Rowdy: (Laughs) Not quite. But what a career. Anthony is another one that you just want to cheer for. He has such a sweet spirit about him, such a gentle soul, just a good guy. You love rooting for him. He’s had a lot of trials and tribulations. Some he brought on himself, he talks about in his book -- which I read and it is so well done -- and sometimes he was dealt bad cards, but he was able to persevere and get through it. He switched to Dave Marsh, and that was what he needed in that moment. All he needed was to get that start, and once he nailed that, he’s on the team again. Incredible.
11. How do you explain Nathan Adrian’s consistency, and making himself a gold medalist in 2012 in the 100 yet still winning the 50 at Trials? He’s another one that has a career set up and we’ll be seeing him in a lot of print and video ads.
Rowdy: Nathan really has been the model of consistency for the United States. He’s the go-to guy you can count on for any relay. He can maintain a lead and bring it home or bail them out coming from behind. When I look at him though, you just see a happy, smart man, who my daughters will tell you looks like a Greek God -- they are all in love with Nathan Adrian, and I hear about him all the time. He’s a great guy to have on this team.
12. Leah Smith -- how tough is that Virginia product? And her adorable line about seeing Katie’s feet -- this young woman is something special, isn’t she?
Rowdy: That was the line of the meet wasn’t it? “I felt so excited because I could see Katie’s feet!” Both of them were outstanding. I think it’s good for Katie. I think this will make her better. She hasn’t had...even during Michael’s hay day, he always had a rival, a challenger, Katie just hasn’t had that in four years in the 800 and 400, though in 2013 she was challenged when someone gave her a run. But to have Leah there right now is a good thing for her, and knowing Katie, it will push her to be better. One thing; I don’t think Katie was rested. (Coach) Bruce (Gemmell) can talk (laughs) the game, but Katie and Michael did not appear tapered for Trials.
13. How about Phelps, especially if he really wasn’t tapered, winning 3 events against incredible fields?
Rowdy: I’ve never seen Michael happier. I’ve known him for 16 years. I wouldn’t say I’ve known him closely, but I have known him and we are friendly. But we have grown closer as friends more in the past year than the first 15 I knew him. He’s completely relaxed, a happy person. He learned to keep his life in perspective. He did not lose an ounce of intensity. Not one ounce. He’s still just as intense. I think the relaxed way he is outside the arena is what has shaped his life into what it is today. He’s so good at time management when it comes to these things -- a meet like this -- and he’s so good to know what his limitations are. For him, he was able to do just what he needed to do to make a lane in the 100 fly final, and then the magic comes through. He can always count on himself in that 100 fly and that’s always the closest race, the smallest margin for error.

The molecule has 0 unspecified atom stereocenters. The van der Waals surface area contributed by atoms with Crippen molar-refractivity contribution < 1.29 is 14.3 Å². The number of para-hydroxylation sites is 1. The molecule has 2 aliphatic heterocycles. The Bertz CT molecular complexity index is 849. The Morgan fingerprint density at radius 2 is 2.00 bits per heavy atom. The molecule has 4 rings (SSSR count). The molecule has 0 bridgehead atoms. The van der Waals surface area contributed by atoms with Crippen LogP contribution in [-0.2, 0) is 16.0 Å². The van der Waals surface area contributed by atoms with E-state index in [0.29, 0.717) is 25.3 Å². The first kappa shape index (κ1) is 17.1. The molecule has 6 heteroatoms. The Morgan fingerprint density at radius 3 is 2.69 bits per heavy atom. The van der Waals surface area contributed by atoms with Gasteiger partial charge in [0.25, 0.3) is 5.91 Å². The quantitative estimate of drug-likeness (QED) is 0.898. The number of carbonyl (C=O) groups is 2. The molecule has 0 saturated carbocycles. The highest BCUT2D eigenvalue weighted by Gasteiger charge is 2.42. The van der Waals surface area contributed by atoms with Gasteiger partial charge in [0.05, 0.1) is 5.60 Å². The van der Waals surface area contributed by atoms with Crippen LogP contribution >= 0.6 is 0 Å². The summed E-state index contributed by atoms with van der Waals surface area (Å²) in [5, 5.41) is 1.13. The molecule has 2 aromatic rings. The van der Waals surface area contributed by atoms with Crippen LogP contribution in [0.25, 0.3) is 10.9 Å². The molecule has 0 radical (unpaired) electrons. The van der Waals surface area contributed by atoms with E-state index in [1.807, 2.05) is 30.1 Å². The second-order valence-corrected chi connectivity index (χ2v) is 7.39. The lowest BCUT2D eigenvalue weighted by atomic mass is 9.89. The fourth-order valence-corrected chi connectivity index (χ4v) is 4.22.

14. That’s incredible, isn’t it?
Rowdy: He won three 100 fly Olympic golds a total of 28 hundredths of a second. It just shows you that there is some magic in that race with him.
15. And Missy and Ryan, being in fewer events, perhaps that might lend itself to not only enjoying the experience more but helping all these first-timers?
Rowdy: I think for Missy and for Ryan, this will almost be a blessing in disguise, and they may not realize it until they get to Rio. Having more focus on one or two events is going to help them. I’ll give you an event for me -- I didn’t make the team in the 200. I had the world record, and I was seventh on the first day of Trials. I was pretty devastated, and then I barely made the 100, getting second. But that ended up really helping me, because there was no way I would have won the 200 in LA, and swimming it and going through that would have taken the edge off my 100. So Missy and Ryan’s concentration can be a little more focused instead of spread out. Ryan is 31 going on 32, MIssy is 21, so their bodies have changed dramatically since last time. Two or three events compared to six events is a huge change, and will allow them to do more in other areas.
16. And with 31 new faces, that’s a good thing right?
Rowdy: For them, this has become their destiny, to lead this team not just from example by what they do in the water, but what they can do outside the pool as leaders on this team. And Michael too, compared to doing six or eight events, this will increase his role within the team. Michael showed flashes of that in 2012, and he’s showing it even more now. So Michael and Ryan had it thrust upon themselves for the last Games to worry just about themselves -- and with where they were in their careers, it absolutely made sense. But now, they can lead, and they are all capable leaders. Michael will still get a lot of attention as the best ever in the sport and in the Olympics, but that’s not his fault. And I think you have seen how much he enjoys helping his teammates.